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Column: Section 1 format makes Somers task “impossible”
Posted By Josh Thomson On November 14, 2012 @ 8:00 am In Football | Comments Disabled
Below is Rick Carpiniello’s  column from Tuesday’s paper. Like some of you, Carp deemed Somers’ task “impossible” because of its condensed playoff schedule. The Tuskers’ loss to Cornwall was their third game in 10 days.
I encourage you to read Carp’s column and leave us your take. First, a few sobering facts about the impact condensed playoff schedules have had on Section 1 football representatives in the state tournament.
SECTION 1 STATE TOURNAMENT FACTS
• In 16 Class AA tournaments, Section 1 has sent six teams to the state final and produced two champions (1996 Roosevelt, 2003 New Rochelle).
• In 19 Class A tournaments, Section 1 has sent eight teams to the state final and produced three champions (1993 North Rockland, 2000 Nyack, 2003 Nyack).
• In the eight combined instances of condensed Section 1 playoff schedules in Class AA (2005-06, 2011) and Class A (2005-07, 2011-12), Section 1 has not sent any teams to state finals. Obviously, it has also yet to produce a state champ.
• Section 1’s state playoff record in those games is 3-8
HOW THEY FARED ON SHORT REST
North Rockland (Class AA)
Quarterfinals: W 22-6, LaSalle
Semifinals: L 28-0, Monroe-Woodbury
Harrison (Class A)
Quarterfinals: W 40-7, Cornwall
Semifinals: L 20-10, Amsterdam
New Rochelle (Class AA)
Quarterfinals: L 14-7, Monroe-Woodbury
Harrison (Class A)
Quarterfinals: L 13-10, Cornwall
Ossining (Class A)
Quarterfinals: W 13-0, Cornwall
Semifinals: L 49-20, Lansingburgh
North Rockland (Class AA)
Quarterfinals: L 13-10, Shenendehowa
Poughkeepsie (Class A)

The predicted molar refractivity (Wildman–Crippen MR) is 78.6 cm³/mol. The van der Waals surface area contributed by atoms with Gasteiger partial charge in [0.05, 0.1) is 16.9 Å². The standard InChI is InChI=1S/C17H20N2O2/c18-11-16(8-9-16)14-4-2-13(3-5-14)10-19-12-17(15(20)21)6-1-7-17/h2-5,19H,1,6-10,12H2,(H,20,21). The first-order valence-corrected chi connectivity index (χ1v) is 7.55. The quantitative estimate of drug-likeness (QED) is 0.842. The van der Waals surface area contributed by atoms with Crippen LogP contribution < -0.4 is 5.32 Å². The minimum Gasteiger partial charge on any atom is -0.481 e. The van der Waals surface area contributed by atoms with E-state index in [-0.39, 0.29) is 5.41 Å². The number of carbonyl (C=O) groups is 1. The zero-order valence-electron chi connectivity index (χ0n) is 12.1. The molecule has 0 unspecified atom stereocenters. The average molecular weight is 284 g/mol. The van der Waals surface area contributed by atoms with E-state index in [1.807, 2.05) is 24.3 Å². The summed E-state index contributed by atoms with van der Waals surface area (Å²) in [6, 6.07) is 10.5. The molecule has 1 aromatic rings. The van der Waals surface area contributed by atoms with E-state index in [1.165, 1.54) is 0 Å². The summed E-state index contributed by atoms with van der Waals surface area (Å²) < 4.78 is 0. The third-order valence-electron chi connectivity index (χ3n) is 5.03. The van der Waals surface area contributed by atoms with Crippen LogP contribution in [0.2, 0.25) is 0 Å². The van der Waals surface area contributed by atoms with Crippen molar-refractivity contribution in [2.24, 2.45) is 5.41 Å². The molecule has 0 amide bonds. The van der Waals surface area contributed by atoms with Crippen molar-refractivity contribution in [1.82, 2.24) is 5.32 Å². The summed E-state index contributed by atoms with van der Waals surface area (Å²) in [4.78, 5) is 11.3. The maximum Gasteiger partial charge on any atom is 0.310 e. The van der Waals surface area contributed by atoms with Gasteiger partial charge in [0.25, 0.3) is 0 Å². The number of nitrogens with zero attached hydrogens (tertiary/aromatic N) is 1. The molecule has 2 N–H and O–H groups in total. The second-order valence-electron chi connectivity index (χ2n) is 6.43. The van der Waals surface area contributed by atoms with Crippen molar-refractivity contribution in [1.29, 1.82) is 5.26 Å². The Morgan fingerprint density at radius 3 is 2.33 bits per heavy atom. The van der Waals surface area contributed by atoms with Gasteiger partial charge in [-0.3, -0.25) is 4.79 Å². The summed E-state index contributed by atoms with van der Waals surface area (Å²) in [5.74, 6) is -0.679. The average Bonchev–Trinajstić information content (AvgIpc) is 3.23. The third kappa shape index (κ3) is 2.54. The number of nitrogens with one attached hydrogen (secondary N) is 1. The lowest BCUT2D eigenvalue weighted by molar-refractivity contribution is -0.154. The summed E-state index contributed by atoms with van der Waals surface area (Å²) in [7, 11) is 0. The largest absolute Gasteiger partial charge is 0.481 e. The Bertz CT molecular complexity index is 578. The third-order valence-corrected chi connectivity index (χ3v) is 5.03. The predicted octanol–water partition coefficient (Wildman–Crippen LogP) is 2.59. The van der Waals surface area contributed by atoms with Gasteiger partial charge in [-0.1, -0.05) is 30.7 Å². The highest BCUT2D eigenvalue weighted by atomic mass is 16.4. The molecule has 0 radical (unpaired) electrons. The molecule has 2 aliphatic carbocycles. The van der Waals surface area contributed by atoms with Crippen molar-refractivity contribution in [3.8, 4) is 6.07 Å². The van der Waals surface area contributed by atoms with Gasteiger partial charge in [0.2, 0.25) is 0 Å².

Quarterfinals: L 44-19, Cornwall
Somers (Class A)
Quarterfinals: L 34-13, Cornwall
By Rick Carpiniello
MAHOPAC — The mission was impossible for Somers High’s football team.
And before this starts to sound like an excuse, be very certain of this: Cornwall, the Section 9 champ that beat the Tuskers 34-13 in the state Class A quarterfinal Monday, would have been an absolute handful for Somers, or anybody in any class in Section 1, on a complete week of rest. Or more.
But for Somers to have to play its third game in 10 days; and to have played a championship game, then turn around with three days’ rest, and one day of actual practice, and play a team like Cornwall … well, it just wasn’t going to happen.
That’s not an excuse. That’s fact.
“We prepared as well as we could and we played really hard,” Somers coach Tony DeMatteo said. “But we made some mistakes that we probably wouldn’t have made if we had some time to practice. You can’t play a football game in two days. You just can’t do it.
“They were a very good team. But they had eight days to get ready for us, we had two to get ready for them. It’s ridiculous.”
Blame? Well, the popular and very legitimate blame is on the three-games-in-11-days Class A playoff system, which coaches will put on the superintendents, and indirectly on the athletic directors, since Section 1’s season starts later than the other sections in the state.
So, for a 29-team conference like Section 1’s Class A, the only other options would be a six-game regular season or a four-team playoff — and that would have meant no playoffs for 6-1 Poughkeepsie or 6-1 Saunders this year, to name two.